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What Is Kosher Yogurt?

Man making kosher yogurt.
A bowl of yogurt.
Kosher yogurt.
A rabbi is required to certify that yogurt is kosher.
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  • Written By: C.B. Fox
  • Edited By: Susan Barwick
  • Last Modified Date: 06 August 2014
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    Conjecture Corporation
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Kosher yogurt differs from other yogurt only in that the process of making the yogurt is in accordance with Jewish dietary laws. These laws are a set of dietary restrictions followed by many people of the Jewish faith. Though the main ingredient in yogurt, milk, is kosher so long as it comes from a kosher animal, such as a cow, goat or sheep, the cultures used to turn this milk into yogurt and the additives used to give it its consistency are often derived from non-kosher sources. Kosher yogurt must also be processed on equipment that is never used for non-kosher foods.

In order for yogurt to receive kosher certification, a rabbi must inspect the ingredients and processes used. The rabbi does not make the yogurt kosher but only confirms that no non-kosher ingredients have been used and that the equipment used has not been used to process non-kosher food. There are a few different organizations that offer kosher certification, and each may follow slightly different procedures when evaluating the kosher status of a food such as yogurt.

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Yogurt contains a number of different ingredients, all of which must be reviewed for compliance with kosher rules before it can be considered kosher yogurt. The live culture used to turn milk into yogurt must be grown using nutrients taken from kosher sources in order for the resulting yogurt to be considered kosher. Cream used to add to the yogurt's fat content must be separated from milk using a method other than whey cream processing, and non-fat dried milk added to lower the yogurt's fat content cannot be dried in the same facility as non-kosher meats or cheeses. Any thickeners or stabilizers used in the yogurt, such as gelatin, must be gathered from kosher animals or plant sources.

Additionally, kosher yogurt needs to be manufactured on equipment that is only used for kosher foods during all parts of the process. The bacteria grown to add live cultures to the milk must be grown in containers that are only used for kosher-fed bacteria and the yogurt must be cultured in vats that are only used for kosher yogurt. If there is fruit added to the yogurt, it must also be processed on equipment that is not used for non-kosher foods. The difficulty of following kosher practices throughout the process of making yogurt often makes this yogurt difficult to find it in stores, though there are a few brands that follow kosher practices.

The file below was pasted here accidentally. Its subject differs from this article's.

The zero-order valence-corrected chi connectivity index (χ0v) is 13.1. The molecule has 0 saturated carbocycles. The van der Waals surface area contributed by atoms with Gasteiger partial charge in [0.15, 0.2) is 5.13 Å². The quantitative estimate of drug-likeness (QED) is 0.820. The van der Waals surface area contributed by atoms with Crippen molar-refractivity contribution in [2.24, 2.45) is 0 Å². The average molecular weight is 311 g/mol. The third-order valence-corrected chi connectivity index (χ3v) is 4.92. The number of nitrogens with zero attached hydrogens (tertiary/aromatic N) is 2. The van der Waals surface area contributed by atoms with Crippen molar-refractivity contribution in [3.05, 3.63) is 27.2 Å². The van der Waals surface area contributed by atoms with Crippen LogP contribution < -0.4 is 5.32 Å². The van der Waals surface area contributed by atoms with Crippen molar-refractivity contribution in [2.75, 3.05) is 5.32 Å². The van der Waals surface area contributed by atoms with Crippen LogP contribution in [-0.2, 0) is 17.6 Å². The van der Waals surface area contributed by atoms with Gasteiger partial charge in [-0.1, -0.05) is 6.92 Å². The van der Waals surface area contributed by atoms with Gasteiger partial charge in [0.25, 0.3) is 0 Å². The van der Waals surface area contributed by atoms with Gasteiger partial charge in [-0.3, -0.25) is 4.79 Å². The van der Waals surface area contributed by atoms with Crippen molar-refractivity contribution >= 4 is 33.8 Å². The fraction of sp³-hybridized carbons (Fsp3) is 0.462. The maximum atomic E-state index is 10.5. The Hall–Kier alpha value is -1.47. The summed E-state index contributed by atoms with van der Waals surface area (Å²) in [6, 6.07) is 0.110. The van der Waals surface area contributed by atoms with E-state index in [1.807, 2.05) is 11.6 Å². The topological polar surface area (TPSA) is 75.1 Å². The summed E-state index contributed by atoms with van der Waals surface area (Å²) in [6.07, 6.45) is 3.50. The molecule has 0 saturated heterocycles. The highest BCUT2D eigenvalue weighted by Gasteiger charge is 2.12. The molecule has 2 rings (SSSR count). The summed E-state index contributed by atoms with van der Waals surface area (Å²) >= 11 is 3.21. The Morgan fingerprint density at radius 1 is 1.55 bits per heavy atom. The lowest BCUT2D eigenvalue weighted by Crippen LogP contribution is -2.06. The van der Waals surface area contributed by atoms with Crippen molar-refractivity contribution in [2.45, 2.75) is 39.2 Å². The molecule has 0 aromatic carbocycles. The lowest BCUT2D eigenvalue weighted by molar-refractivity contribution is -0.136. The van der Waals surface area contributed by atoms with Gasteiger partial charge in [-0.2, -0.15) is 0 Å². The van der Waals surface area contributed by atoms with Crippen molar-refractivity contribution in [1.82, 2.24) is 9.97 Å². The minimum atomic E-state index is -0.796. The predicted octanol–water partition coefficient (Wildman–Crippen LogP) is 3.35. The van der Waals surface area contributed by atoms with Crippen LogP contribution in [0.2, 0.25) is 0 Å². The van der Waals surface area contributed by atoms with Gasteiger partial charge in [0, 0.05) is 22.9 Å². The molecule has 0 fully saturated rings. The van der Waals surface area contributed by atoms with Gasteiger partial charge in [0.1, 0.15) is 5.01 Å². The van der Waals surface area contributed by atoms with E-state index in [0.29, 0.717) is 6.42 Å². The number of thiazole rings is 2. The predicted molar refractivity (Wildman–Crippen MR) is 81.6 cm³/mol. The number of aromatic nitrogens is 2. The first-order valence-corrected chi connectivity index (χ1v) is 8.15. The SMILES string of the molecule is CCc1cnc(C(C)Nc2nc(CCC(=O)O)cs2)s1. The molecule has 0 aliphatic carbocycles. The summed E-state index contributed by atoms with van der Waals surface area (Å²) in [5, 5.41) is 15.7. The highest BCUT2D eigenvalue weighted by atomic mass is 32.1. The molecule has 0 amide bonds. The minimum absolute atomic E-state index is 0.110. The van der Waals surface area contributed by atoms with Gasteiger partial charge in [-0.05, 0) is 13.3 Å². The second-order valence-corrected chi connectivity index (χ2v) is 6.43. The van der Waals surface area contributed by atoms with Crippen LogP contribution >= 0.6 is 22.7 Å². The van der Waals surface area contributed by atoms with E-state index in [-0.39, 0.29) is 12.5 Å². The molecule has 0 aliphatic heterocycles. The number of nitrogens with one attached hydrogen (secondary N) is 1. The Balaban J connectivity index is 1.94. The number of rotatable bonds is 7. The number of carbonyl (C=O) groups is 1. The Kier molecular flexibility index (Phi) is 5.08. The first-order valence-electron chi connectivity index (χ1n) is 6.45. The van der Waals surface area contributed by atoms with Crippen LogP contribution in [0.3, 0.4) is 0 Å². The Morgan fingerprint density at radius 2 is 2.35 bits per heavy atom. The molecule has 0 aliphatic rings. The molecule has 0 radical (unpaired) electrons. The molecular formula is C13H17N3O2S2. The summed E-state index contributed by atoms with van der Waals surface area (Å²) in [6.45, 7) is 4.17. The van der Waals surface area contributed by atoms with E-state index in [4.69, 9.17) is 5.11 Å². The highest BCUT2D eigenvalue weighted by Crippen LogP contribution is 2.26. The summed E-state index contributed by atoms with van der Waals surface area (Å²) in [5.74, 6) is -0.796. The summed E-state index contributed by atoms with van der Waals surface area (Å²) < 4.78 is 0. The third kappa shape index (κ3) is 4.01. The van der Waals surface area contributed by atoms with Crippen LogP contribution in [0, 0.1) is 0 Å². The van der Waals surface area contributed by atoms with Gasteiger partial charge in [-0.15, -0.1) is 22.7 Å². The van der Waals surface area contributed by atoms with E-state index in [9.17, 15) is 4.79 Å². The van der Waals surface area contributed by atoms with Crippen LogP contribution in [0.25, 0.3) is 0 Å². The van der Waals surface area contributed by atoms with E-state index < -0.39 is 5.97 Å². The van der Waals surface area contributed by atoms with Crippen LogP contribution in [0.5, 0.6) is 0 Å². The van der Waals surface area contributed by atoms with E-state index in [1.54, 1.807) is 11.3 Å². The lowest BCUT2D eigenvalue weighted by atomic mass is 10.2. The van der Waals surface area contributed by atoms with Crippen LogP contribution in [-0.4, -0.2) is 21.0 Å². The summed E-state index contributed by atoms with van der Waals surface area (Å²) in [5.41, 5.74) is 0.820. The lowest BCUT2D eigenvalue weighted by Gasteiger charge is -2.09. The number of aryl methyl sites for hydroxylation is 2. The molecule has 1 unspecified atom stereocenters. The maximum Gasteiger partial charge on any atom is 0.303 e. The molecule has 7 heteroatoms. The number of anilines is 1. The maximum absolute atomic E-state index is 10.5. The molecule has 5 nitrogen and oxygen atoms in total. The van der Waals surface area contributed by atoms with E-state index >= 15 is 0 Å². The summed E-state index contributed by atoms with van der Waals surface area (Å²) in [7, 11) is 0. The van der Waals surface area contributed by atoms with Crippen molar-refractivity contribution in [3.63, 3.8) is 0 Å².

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Discuss this Article

anon338921
Post 4

Not all milk in the grocery store is kosher and there is a reason or two. First, not only does the animal have to be a kosher classified animal, it also has to be vegetarian fed. Second, how the milk is processed in the plant is also an issue, especially if any other foods are made there. A good organic, kosher yogurt is Organic Valley. All of their stuff except the packaged cheese is kosher.

fify
Post 3

@burcinc-- My parents don't believe that the milk in grocery stores are kosher. You can't really know unless you were personally there during the whole process and saw that the milk didn't mix with other non-kosher milk.

We get our milk and yogurt from a certified kosher farm. I know not everyone has kosher products available to them though. So it makes sense to make it at home yourself.

burcinc
Post 2

@burcidi-- Hey, I make my own kosher yogurt. I make it with a kosher starter that I get from online. It's a freeze-dried product that's certified kosher. I keep the starter in the freezer and it lasts me a good six months.

Some people might argue with me on this, but I'm of the opinion that all milk in stores is kosher. So that's what I use when making my kosher yogurt. The important thing is that the milk must come from a kosher animal, so there is no problem with cow milk.

I've made kosher yogurt so many times now that I'm really good at it. The end result is also really good. If you're not experienced, you can use a yogurt maker. I even made kosher frozen yogurt at home a couple of times. That turned out really good too.

burcidi
Post 1

Oh wow, I didn't know that there were so many requirements for yogurt to be kosher!

I want to pay more attention to my diet and make sure I don't have non-kosher foods. I'm having the hardest time with dairy products though, particularly milk and yogurt.

I've yet to find kosher yogurt. There aren't any Jewish groceries in my area and none of the organic markets I've checked have had kosher yogurt. I'm willing to make my own yogurt at home, but I need some kosher yogurt first as a starter. Otherwise my yogurt will not be kosher.

I really don't know what to do. Does anyone have suggestions?

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